Though I’ve enjoyed this year immensely, I am never sorry to see it go, because every year just gets better and better: I learn more, I become more.
Singing has always been one of my favorite things to do in the car (when I’m not listening to talk radio) and in church; so naturally, when I had a child, I wanted to sing to her, but not always old country tunes or church hymns (though we do the latter on Sunday night after I read to her from the children’s Bible). I loved “Wee Sing” as a kid, because kids sang the songs, and the lyrics and melodies were easy to remember. Whenever my family watched the Olympics, I loved listening to the different anthems, and chorus was one of my favorite classes in high school (even though the teacher asked me to please lip sync during performances). When I was a little girl, “Meet Me in St. Louis” and “Seven Brides for Seven Brothers” were two of my favorite movies, and part of that was because of the music. Some movies like “Pocahontas” and “Rent” were only good for their singles. Music in movies is like poetry in motion (pardon the cliché), and I’ve found many greats in the motion pictures. How different would “The Graduate” have been without that awesome soundtrack?
There is just something about music that stirs the soul, and though I am hardly musically inclined (a sheet of music is like an unreadable map to me), I love it, and I wanted to instill in my daughter a love for it, too (it might even help her in math later, so I’ve heard).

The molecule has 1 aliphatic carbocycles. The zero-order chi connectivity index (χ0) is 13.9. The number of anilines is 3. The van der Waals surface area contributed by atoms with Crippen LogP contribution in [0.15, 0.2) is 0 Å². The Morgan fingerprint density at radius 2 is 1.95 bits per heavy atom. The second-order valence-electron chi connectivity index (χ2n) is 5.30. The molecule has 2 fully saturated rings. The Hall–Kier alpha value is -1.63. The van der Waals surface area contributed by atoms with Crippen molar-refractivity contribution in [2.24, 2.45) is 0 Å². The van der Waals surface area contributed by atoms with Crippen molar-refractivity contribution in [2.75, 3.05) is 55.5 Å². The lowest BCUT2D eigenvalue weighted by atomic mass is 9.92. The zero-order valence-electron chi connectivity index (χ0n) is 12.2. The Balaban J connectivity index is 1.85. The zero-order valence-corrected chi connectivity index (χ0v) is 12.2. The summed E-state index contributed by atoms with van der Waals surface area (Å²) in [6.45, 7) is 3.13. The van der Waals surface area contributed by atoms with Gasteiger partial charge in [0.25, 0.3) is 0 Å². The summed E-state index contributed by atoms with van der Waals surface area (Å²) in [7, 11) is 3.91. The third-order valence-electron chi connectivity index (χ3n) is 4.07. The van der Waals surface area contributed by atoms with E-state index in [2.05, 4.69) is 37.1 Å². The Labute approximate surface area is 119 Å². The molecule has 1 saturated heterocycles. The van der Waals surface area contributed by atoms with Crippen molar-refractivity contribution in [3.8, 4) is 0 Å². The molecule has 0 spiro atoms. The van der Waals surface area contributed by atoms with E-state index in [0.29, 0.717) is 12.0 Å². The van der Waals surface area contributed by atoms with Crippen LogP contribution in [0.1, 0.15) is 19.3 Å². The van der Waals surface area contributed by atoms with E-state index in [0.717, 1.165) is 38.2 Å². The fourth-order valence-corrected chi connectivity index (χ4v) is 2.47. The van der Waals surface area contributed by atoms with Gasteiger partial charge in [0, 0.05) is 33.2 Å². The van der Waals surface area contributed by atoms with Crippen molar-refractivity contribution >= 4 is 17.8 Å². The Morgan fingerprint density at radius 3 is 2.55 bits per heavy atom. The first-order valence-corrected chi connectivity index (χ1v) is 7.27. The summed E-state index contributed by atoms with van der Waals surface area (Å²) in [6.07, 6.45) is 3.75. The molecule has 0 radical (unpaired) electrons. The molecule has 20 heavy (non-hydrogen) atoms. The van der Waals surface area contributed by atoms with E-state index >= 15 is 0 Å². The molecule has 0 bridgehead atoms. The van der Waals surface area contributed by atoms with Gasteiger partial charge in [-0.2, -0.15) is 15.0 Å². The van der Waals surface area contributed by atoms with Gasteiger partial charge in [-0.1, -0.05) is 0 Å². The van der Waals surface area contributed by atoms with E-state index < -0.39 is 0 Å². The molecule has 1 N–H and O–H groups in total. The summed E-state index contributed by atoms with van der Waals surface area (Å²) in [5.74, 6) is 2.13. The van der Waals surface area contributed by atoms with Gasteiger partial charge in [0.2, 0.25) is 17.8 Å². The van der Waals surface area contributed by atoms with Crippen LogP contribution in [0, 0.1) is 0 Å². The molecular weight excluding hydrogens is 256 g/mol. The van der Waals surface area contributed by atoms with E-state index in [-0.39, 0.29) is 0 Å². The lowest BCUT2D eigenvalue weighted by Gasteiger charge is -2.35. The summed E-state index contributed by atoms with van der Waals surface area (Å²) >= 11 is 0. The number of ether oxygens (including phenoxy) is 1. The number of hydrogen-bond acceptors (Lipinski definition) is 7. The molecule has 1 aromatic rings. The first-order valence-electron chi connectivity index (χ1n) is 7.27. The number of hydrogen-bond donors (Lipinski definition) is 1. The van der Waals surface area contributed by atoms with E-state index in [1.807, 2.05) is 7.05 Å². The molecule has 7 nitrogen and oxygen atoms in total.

Twenty-Five Things I’ve Learned Since Becoming a Mom
1. I have learned patience, because I had to teach it to myself, or else go crazy. Sometimes, instead of praying that God will make her easier to deal with at a particular moment, I pray that He will help me better handle the situation. Babies cry, and it’s okay if you need to give yourself a “time-out” sometimes.
2. “Baby brain” does not go away. Unless my child is asleep, I have never been able to focus on something like I did before. That’s part of being a mom.
3. I don’t always sleep when the baby sleeps. That’s when I get things done. My house is cleaner than it’s ever been, because once they start crawling, they will find every microscopic piece of dirt and put it in their mouth. And if that’s all it is, don’t fret over it.
4. I find myself looking for clues, a hint, at what my daughter may become. We see her turning over her xylophone, spinning the wheels, trying to figure them out, and we think, “She’s going to be an engineer.” When she inspects Brian’s teeth, it’s, “She’s going to be a dentist.” We will nurture her talents as we nurture her (especially if it means she’ll make enough to take care of us in our old age).